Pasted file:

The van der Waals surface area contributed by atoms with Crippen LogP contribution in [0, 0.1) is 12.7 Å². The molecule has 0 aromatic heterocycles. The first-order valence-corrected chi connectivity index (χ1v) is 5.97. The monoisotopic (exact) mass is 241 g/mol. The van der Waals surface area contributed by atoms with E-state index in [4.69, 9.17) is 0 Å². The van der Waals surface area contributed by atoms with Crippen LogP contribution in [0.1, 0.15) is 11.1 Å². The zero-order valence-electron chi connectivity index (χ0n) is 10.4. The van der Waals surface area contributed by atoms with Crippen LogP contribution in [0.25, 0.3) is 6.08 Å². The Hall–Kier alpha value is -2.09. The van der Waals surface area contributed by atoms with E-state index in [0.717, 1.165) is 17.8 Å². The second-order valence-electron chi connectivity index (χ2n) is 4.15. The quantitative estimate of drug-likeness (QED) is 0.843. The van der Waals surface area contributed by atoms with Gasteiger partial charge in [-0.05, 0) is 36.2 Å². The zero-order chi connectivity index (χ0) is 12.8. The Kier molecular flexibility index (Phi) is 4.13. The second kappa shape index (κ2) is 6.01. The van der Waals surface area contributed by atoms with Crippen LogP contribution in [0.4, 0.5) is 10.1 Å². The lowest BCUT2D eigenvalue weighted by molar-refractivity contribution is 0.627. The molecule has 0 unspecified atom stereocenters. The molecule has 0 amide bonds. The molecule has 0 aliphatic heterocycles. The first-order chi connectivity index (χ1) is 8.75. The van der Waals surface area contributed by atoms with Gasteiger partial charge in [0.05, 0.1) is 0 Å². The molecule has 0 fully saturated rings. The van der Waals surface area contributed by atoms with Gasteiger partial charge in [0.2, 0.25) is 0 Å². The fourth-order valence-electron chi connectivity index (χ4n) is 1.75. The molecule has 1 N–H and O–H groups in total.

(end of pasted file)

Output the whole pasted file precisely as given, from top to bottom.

The van der Waals surface area contributed by atoms with Crippen LogP contribution in [0, 0.1) is 12.7 Å². The molecule has 0 aromatic heterocycles. The first-order valence-corrected chi connectivity index (χ1v) is 5.97. The monoisotopic (exact) mass is 241 g/mol. The van der Waals surface area contributed by atoms with E-state index in [4.69, 9.17) is 0 Å². The van der Waals surface area contributed by atoms with Crippen LogP contribution in [0.1, 0.15) is 11.1 Å². The zero-order valence-electron chi connectivity index (χ0n) is 10.4. The van der Waals surface area contributed by atoms with Crippen LogP contribution in [0.25, 0.3) is 6.08 Å². The Hall–Kier alpha value is -2.09. The van der Waals surface area contributed by atoms with E-state index in [0.717, 1.165) is 17.8 Å². The second-order valence-electron chi connectivity index (χ2n) is 4.15. The quantitative estimate of drug-likeness (QED) is 0.843. The van der Waals surface area contributed by atoms with Gasteiger partial charge in [-0.05, 0) is 36.2 Å². The zero-order chi connectivity index (χ0) is 12.8. The Kier molecular flexibility index (Phi) is 4.13. The second kappa shape index (κ2) is 6.01. The van der Waals surface area contributed by atoms with Crippen LogP contribution in [0.4, 0.5) is 10.1 Å². The lowest BCUT2D eigenvalue weighted by molar-refractivity contribution is 0.627. The molecule has 0 unspecified atom stereocenters. The molecule has 0 amide bonds. The molecule has 0 aliphatic heterocycles. The first-order chi connectivity index (χ1) is 8.75. The van der Waals surface area contributed by atoms with Gasteiger partial charge in [0.05, 0.1) is 0 Å². The molecule has 0 fully saturated rings. The van der Waals surface area contributed by atoms with Gasteiger partial charge in [0.2, 0.25) is 0 Å². The fourth-order valence-electron chi connectivity index (χ4n) is 1.75. The molecule has 1 N–H and O–H groups in total.